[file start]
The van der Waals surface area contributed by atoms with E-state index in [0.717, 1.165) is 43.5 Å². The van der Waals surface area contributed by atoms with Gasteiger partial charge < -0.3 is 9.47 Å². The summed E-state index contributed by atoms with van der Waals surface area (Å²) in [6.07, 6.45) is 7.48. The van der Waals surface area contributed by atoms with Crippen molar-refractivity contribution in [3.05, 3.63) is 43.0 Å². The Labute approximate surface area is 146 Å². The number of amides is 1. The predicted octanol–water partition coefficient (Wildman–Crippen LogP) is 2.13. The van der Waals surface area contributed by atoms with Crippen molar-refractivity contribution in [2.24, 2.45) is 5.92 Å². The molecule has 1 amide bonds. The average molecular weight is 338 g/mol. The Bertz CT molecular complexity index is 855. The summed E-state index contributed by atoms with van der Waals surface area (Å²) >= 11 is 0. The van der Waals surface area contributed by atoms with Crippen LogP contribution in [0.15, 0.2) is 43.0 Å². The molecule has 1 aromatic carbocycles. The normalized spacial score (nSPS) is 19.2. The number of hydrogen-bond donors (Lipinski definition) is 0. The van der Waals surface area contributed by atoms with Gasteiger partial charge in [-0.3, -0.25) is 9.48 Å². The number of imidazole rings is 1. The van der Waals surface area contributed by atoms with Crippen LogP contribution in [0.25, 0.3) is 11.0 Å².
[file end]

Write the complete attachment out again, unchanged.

The van der Waals surface area contributed by atoms with E-state index in [0.717, 1.165) is 43.5 Å². The van der Waals surface area contributed by atoms with Gasteiger partial charge < -0.3 is 9.47 Å². The summed E-state index contributed by atoms with van der Waals surface area (Å²) in [6.07, 6.45) is 7.48. The van der Waals surface area contributed by atoms with Crippen molar-refractivity contribution in [3.05, 3.63) is 43.0 Å². The Labute approximate surface area is 146 Å². The number of amides is 1. The predicted octanol–water partition coefficient (Wildman–Crippen LogP) is 2.13. The van der Waals surface area contributed by atoms with Crippen molar-refractivity contribution in [2.24, 2.45) is 5.92 Å². The molecule has 1 amide bonds. The average molecular weight is 338 g/mol. The Bertz CT molecular complexity index is 855. The summed E-state index contributed by atoms with van der Waals surface area (Å²) >= 11 is 0. The van der Waals surface area contributed by atoms with Crippen LogP contribution in [0.15, 0.2) is 43.0 Å². The molecule has 1 aromatic carbocycles. The normalized spacial score (nSPS) is 19.2. The number of hydrogen-bond donors (Lipinski definition) is 0. The van der Waals surface area contributed by atoms with Gasteiger partial charge in [-0.3, -0.25) is 9.48 Å². The number of imidazole rings is 1. The van der Waals surface area contributed by atoms with Crippen LogP contribution in [0.25, 0.3) is 11.0 Å².